We often discuss multi-tiered systems of support for students but rarely discuss multi-tiered systems of support for educators. Currently, we have significant teaching vacancies throughout the nation. The need is even greater with regard to teachers of color – and even more vacancies are anticipated as challenges within education persist. School districts continually wonder how they will recruit teachers. Yet, they do not consider how they will develop a system of support for the educators who remain. When we provide limited or no support for teachers, they eventually burn out and leave the profession.
Since the onset of the pandemic, discussions regarding mental and emotional well-being, professional learning needs, as well as safe spaces for educators to build community have been highlighted. Yet, where are the multi-tiered supports for educators? Multi-tiered system of support (MTSS) is a framework that encourages a systems approach to providing interventions and support to students. However, it is a framework that could be used to provide systemic interventions and support to educators as well.
As a Black, expertised, and experienced educator that has developed and implemented multi-tiered systems of support for students, I can clearly conceptualize an MTSS for educators of color. It would be an essential process to support the mental and emotional well-being and care of educators of color. Here’s how these strategies could be incorporated to support and retain teachers of color:
Cultivate Affinity Spaces as Part of Professional Learning
As a Black female educator, I often find myself in situations in which microaggressions do not feel micro but are macro and intentional, deliberate acts of exclusion. As I sought to be a part of professional learning communities that support me in my leadership and scholarship, I discovered Black Girls Teach Empowerment Circle. This particular space provided me with a sense of belonging and connection. I didn’t feel isolated by the challenges I experienced. It empowered and encouraged me to engage in self-advocacy during subtle acts of aggression – such as having my ideas taken without credit given to me, being yelled at during team meetings, and repeatedly navigating ‘the ambush’ often experienced in workplace meetings. All educators of color deserve safe spaces to learn, be vulnerable, and be empowered to engage in community and social change.
Establish Mental Health/SEL Support For Educators of Color
I remember being a classroom teacher and desperately needing to take a day off to care for my physical and mental well-being. I needed time for myself. However, due to the nature of my work, I was asked to be at work while sick – and to stay at work – because I needed to be interviewed as part of a workplace investigation. Many educators, myself included, have their own personal or professional trauma to unpack. Sometimes it results from workplace experiences, even as we are asked to support our students’ social-emotional learning – with minimal support. As a teacher of color for deaf students, I often found that caring for and supporting students’ trauma became my own trauma – resulting in significant health concerns. I wonder how ongoing support can be provided to educators without there having to be a devastating tragedy or referral to the Employee Assistance Program (EAP).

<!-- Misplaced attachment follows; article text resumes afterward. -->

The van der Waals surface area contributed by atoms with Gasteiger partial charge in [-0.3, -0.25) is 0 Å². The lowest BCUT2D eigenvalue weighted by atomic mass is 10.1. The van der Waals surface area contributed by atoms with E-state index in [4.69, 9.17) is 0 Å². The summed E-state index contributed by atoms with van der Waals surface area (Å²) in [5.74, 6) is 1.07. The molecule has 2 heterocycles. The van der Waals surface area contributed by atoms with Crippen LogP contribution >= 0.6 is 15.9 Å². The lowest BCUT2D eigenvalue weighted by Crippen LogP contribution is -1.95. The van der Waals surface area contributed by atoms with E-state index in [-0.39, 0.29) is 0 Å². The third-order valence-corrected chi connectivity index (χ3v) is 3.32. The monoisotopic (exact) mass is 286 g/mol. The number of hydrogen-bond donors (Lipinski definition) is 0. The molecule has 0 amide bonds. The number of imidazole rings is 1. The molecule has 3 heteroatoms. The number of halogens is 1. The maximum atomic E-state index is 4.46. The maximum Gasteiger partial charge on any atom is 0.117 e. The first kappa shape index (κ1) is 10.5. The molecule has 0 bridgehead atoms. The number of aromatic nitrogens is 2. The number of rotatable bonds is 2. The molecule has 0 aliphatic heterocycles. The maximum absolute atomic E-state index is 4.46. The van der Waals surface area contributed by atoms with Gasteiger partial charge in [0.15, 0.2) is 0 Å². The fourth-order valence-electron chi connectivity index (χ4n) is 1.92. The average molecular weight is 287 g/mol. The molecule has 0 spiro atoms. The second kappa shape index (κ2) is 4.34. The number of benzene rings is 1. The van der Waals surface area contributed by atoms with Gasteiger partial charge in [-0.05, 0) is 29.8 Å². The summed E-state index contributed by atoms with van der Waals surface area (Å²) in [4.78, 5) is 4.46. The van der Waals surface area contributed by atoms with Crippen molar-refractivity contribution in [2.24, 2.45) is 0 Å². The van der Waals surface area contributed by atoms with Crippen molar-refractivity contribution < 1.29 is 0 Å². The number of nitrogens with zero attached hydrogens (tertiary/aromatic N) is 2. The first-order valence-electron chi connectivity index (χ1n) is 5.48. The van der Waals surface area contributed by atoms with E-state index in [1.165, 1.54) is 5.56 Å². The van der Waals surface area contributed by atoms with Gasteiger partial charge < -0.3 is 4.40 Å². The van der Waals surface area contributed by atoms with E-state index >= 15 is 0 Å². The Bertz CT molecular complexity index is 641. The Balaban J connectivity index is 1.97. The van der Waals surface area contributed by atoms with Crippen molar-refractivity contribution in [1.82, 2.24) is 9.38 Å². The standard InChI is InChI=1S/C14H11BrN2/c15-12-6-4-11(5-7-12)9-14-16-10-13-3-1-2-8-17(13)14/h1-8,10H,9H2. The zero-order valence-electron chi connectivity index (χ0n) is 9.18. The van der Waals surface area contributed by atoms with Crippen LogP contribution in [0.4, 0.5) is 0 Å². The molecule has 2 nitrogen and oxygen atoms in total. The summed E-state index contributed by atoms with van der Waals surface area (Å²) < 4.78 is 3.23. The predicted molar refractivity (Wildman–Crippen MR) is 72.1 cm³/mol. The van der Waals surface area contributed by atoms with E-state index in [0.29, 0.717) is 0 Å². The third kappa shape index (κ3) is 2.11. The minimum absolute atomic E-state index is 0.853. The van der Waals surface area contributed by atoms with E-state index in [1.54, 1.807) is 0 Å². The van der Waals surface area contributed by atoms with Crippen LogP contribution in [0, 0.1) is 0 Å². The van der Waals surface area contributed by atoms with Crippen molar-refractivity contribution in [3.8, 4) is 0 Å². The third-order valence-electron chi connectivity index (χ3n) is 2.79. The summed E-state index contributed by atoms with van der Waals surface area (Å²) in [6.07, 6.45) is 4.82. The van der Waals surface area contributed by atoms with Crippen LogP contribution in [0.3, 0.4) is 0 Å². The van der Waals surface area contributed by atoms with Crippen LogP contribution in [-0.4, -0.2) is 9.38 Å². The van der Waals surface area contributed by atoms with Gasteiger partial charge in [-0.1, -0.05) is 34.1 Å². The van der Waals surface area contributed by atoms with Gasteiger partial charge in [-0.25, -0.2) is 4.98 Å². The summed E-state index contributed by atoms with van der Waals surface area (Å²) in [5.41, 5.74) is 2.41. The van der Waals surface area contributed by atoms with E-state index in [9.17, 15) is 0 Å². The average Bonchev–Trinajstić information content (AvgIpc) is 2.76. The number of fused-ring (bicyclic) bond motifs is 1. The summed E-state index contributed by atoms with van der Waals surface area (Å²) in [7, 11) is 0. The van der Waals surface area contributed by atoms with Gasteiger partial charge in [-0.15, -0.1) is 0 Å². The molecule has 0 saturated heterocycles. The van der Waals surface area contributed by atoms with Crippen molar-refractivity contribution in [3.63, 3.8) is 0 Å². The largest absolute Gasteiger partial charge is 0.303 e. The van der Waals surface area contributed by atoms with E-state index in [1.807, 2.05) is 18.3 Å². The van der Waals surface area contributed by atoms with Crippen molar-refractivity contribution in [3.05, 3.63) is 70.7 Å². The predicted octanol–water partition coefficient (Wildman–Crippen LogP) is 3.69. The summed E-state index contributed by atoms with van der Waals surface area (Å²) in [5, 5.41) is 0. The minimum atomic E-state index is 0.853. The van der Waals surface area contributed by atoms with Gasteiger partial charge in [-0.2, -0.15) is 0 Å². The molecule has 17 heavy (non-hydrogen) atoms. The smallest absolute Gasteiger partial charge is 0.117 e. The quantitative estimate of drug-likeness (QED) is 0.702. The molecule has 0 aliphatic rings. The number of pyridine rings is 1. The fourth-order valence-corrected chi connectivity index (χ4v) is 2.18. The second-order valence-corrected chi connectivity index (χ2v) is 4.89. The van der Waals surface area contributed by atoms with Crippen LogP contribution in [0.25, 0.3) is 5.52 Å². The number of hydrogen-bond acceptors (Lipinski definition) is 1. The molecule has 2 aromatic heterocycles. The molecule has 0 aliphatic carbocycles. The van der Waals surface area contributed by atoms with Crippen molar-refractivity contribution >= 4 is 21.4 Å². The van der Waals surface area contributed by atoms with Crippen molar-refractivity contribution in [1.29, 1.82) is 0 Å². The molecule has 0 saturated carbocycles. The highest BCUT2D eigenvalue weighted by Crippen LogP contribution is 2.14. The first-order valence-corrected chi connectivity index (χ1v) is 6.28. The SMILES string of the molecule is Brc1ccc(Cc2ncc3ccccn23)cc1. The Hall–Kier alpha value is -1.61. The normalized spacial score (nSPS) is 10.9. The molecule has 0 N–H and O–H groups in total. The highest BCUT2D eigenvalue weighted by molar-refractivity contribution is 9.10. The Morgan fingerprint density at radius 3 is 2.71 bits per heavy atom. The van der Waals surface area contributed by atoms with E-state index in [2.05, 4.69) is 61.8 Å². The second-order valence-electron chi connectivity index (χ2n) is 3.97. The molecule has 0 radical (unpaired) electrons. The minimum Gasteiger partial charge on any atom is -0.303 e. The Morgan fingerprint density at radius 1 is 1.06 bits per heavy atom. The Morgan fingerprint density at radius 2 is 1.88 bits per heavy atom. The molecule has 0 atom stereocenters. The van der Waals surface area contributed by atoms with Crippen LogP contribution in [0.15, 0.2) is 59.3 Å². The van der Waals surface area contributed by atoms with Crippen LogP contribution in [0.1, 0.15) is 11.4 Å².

Provide Mentoring For Meaningful Connection
As a Black woman in education, I hoped that I would be partnered with a mentor of shared culture and experience(s). Instead, I was introduced to White women, who were compelled to mentor me via ‘forced’ or assigned mentorship matching. Often they couldn’t relate to me or my experiences as a Black teacher. Overwhelmed, I had administrators who often berated me and isolated and ambushed me to discuss ‘what I had done wrong’ even as I led as an experienced and accomplished teacher. I once had a mentor/colleague yell at me for asking questions. I was told I was aggressive as I asserted myself as an education leader. These are all instances during which I wish I’d had someone to mentor me as a Black female educator. I needed and deserved someone I could connect with professionally and personally. I often consider how different my experience may have been if I had been matched with a mentor earlier in my educational journey – someone that could relate and connect with me as a Black education professional.
Educators of color deserve a system of tiered support that empowers them, improves their wellness, and expands their educational practice beyond a ‘one size fits all approach. BIPOC (Black, Indigenous, and People of Color) educators’ students are counting on their teachers to be well and whole. They must be to support their students and achieve outcomes that best fit their students’ needs. Developing and implementing an MTSS framework for teachers of color can ensure this happens.
Felicia Rutledge serves as a Regional Multi-Tiered System of Supports Coordinator at University of Nevada, Reno, supporting educators with implementation of tiered supports. She is a Teach Plus Nevada Senior Policy Fellow and a Nevada Succeeds InspirEd Global Fellowship Critical Process Friend.
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